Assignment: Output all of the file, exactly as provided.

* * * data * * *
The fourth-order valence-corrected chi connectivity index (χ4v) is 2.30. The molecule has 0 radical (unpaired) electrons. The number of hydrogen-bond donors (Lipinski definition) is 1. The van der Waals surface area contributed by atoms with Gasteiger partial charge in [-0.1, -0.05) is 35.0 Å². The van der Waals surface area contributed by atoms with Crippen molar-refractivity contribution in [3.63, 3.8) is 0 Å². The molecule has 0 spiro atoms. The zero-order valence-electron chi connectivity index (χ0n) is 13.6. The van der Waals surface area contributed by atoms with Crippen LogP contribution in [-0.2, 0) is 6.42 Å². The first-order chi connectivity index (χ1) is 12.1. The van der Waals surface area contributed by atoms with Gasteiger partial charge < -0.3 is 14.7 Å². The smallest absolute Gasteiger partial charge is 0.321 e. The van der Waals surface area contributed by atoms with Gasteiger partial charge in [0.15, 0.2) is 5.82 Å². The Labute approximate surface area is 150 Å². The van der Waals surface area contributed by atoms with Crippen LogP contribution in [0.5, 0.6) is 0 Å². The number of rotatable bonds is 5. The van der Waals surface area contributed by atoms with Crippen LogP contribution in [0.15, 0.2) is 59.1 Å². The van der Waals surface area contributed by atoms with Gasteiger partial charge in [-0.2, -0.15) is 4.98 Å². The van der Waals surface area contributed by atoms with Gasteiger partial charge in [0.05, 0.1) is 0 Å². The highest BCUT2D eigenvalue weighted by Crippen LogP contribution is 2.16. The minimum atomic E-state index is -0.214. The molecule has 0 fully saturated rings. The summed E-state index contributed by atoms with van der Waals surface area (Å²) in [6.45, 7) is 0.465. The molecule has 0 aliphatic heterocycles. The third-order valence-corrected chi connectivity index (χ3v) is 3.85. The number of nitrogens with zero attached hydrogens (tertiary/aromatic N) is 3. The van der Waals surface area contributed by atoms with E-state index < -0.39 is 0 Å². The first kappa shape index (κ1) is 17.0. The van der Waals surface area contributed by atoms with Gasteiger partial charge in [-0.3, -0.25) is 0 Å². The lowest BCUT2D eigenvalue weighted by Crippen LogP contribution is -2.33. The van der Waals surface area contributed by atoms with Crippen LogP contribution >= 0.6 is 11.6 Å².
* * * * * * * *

The fourth-order valence-corrected chi connectivity index (χ4v) is 2.30. The molecule has 0 radical (unpaired) electrons. The number of hydrogen-bond donors (Lipinski definition) is 1. The van der Waals surface area contributed by atoms with Gasteiger partial charge in [-0.1, -0.05) is 35.0 Å². The van der Waals surface area contributed by atoms with Crippen molar-refractivity contribution in [3.63, 3.8) is 0 Å². The molecule has 0 spiro atoms. The zero-order valence-electron chi connectivity index (χ0n) is 13.6. The van der Waals surface area contributed by atoms with Crippen LogP contribution in [-0.2, 0) is 6.42 Å². The first-order chi connectivity index (χ1) is 12.1. The van der Waals surface area contributed by atoms with Gasteiger partial charge < -0.3 is 14.7 Å². The smallest absolute Gasteiger partial charge is 0.321 e. The van der Waals surface area contributed by atoms with Gasteiger partial charge in [0.15, 0.2) is 5.82 Å². The Labute approximate surface area is 150 Å². The van der Waals surface area contributed by atoms with Crippen LogP contribution in [0.5, 0.6) is 0 Å². The number of rotatable bonds is 5. The van der Waals surface area contributed by atoms with Crippen LogP contribution in [0.15, 0.2) is 59.1 Å². The van der Waals surface area contributed by atoms with Gasteiger partial charge in [-0.2, -0.15) is 4.98 Å². The van der Waals surface area contributed by atoms with Gasteiger partial charge in [0.05, 0.1) is 0 Å². The highest BCUT2D eigenvalue weighted by Crippen LogP contribution is 2.16. The minimum atomic E-state index is -0.214. The molecule has 0 fully saturated rings. The summed E-state index contributed by atoms with van der Waals surface area (Å²) in [6.45, 7) is 0.465. The molecule has 0 aliphatic heterocycles. The third-order valence-corrected chi connectivity index (χ3v) is 3.85. The number of nitrogens with zero attached hydrogens (tertiary/aromatic N) is 3. The van der Waals surface area contributed by atoms with E-state index < -0.39 is 0 Å². The first kappa shape index (κ1) is 17.0. The van der Waals surface area contributed by atoms with Gasteiger partial charge in [-0.3, -0.25) is 0 Å². The lowest BCUT2D eigenvalue weighted by Crippen LogP contribution is -2.33. The van der Waals surface area contributed by atoms with Crippen LogP contribution >= 0.6 is 11.6 Å².